Overall, we have had great success using two-column notes in our math classes.  As you can see, we use them for different purposes but each method (note taking, vocabulary, study guide, homework) is beneficial in its own way.  Two column notes have helped our students with organization, remembering material and gaining a deeper understanding of mathematics.  

Cheryl Mantia and Kristin MacCurtain
MSMS Math Teachers

Wednesday, December 14, 2016

Not Re-Inventing the Wheel - Just Re-Thinking About It

This year, the science and math departments have been included in the Keys To Literacy- Keys to Comprehension program.  We are fortunate to be the second cohort because many of our students have already been introduced to top-down webs, two-column notes, and question generation by their sixth grade social studies and language arts teachers.  And, since these strategies are effective in any subject area and offer a good combination of comprehension, writing and study strategies we (Stephanie Pratt and Tammy Scelsi) are happy to continue the progress.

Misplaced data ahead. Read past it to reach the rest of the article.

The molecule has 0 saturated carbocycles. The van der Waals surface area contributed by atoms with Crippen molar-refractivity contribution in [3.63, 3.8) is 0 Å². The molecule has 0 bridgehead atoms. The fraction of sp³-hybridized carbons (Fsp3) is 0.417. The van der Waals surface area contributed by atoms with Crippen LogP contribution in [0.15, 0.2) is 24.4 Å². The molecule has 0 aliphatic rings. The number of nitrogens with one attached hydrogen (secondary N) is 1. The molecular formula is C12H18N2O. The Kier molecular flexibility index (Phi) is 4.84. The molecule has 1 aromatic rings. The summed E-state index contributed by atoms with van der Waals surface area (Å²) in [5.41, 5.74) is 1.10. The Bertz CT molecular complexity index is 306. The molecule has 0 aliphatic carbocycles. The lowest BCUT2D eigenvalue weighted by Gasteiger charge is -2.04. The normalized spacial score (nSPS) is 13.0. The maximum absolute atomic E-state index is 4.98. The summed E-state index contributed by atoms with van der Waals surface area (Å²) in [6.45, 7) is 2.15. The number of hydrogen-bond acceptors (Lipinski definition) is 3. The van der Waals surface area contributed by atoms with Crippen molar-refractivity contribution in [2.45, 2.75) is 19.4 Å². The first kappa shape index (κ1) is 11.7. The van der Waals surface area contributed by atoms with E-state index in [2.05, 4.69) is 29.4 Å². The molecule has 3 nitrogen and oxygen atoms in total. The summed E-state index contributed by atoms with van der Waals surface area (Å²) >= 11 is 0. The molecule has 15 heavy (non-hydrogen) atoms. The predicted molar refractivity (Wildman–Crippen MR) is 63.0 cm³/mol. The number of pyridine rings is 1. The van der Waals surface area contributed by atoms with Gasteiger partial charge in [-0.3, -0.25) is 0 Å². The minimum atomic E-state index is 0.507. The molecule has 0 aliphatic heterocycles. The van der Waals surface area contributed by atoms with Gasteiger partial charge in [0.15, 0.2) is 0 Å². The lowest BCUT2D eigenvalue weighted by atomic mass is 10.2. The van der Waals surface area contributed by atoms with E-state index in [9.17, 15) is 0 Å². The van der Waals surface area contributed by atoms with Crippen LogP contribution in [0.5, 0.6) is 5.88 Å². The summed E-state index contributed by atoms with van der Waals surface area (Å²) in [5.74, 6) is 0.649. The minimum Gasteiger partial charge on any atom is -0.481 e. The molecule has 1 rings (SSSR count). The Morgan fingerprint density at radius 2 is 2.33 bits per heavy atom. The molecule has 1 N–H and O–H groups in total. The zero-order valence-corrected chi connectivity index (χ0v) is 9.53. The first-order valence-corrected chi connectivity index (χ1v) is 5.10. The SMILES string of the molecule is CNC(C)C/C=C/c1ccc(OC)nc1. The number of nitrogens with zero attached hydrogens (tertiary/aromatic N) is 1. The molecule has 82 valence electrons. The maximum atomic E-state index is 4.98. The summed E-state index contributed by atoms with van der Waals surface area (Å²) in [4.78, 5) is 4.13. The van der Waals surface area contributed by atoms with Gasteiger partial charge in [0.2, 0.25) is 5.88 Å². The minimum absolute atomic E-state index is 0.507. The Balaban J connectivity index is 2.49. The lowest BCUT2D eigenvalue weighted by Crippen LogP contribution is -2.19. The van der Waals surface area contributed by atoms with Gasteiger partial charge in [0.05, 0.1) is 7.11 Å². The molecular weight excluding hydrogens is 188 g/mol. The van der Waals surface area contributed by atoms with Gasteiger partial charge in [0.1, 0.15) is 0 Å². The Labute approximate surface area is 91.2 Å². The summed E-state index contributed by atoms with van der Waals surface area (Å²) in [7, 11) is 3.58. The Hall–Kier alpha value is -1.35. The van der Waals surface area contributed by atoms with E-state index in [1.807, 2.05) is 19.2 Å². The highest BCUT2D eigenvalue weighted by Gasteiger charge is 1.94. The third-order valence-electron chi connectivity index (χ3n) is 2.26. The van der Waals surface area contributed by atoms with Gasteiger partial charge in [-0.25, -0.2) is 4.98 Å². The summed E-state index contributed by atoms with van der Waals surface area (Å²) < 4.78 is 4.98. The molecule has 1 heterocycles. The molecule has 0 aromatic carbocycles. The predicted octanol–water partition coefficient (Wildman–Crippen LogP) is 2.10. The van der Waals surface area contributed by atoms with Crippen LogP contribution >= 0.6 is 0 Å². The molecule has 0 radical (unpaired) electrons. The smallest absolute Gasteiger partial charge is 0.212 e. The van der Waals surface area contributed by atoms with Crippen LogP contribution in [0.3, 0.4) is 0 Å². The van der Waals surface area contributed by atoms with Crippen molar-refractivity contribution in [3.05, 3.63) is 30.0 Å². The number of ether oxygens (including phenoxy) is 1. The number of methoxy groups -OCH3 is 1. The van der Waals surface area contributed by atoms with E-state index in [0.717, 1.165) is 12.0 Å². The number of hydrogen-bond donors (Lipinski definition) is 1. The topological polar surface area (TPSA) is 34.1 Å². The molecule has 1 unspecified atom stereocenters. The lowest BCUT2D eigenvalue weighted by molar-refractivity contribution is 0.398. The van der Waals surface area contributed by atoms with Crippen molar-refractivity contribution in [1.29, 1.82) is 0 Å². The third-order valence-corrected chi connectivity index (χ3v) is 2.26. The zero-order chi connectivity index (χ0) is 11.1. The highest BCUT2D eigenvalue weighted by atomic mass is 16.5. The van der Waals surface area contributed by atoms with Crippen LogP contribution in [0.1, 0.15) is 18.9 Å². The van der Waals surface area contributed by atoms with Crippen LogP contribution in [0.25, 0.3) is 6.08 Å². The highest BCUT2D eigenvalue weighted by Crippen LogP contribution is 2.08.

Knowing where and how to start implementing the Keys to Literacy strategies can seem a bit daunting, especially if you’ve been doing the same things in the same ways for a long time.   We’ve heard people say that “it’s nothing new” and “we’re not reinventing the wheel” - which is true.  Top-down webs, two-column notes, categorizing, and summarizing are all things that we are familiar with and may use in some form or fashion.  However, after many years of teaching 7th grade, we have found that by being coaches for the Keys to Literacy program at the middle school, we have been tasked to really think about the way we teach and whether or not we are being as effective with our students and with ourselves as possible.